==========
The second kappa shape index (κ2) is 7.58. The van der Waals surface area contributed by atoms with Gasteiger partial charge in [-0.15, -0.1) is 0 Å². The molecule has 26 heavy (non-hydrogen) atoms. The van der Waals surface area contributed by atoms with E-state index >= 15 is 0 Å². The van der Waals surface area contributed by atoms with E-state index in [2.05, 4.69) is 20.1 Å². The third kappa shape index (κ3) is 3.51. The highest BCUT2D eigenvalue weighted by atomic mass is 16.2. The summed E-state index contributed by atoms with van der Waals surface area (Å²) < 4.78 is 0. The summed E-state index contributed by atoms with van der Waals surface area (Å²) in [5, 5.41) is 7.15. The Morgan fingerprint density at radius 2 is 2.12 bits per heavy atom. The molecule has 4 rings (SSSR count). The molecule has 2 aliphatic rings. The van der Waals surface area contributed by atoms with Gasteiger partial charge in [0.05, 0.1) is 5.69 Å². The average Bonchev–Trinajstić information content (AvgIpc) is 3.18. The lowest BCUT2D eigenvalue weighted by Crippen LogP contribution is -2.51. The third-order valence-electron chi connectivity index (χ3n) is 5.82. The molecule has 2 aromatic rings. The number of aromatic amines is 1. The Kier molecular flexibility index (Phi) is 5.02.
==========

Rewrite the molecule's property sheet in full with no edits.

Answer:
The second kappa shape index (κ2) is 7.58. The van der Waals surface area contributed by atoms with Gasteiger partial charge in [-0.15, -0.1) is 0 Å². The molecule has 26 heavy (non-hydrogen) atoms. The van der Waals surface area contributed by atoms with E-state index >= 15 is 0 Å². The van der Waals surface area contributed by atoms with E-state index in [2.05, 4.69) is 20.1 Å². The third kappa shape index (κ3) is 3.51. The highest BCUT2D eigenvalue weighted by atomic mass is 16.2. The summed E-state index contributed by atoms with van der Waals surface area (Å²) < 4.78 is 0. The summed E-state index contributed by atoms with van der Waals surface area (Å²) in [5, 5.41) is 7.15. The Morgan fingerprint density at radius 2 is 2.12 bits per heavy atom. The molecule has 4 rings (SSSR count). The molecule has 2 aliphatic rings. The van der Waals surface area contributed by atoms with Gasteiger partial charge in [0.05, 0.1) is 5.69 Å². The average Bonchev–Trinajstić information content (AvgIpc) is 3.18. The lowest BCUT2D eigenvalue weighted by Crippen LogP contribution is -2.51. The third-order valence-electron chi connectivity index (χ3n) is 5.82. The molecule has 2 aromatic rings. The number of aromatic amines is 1. The Kier molecular flexibility index (Phi) is 5.02.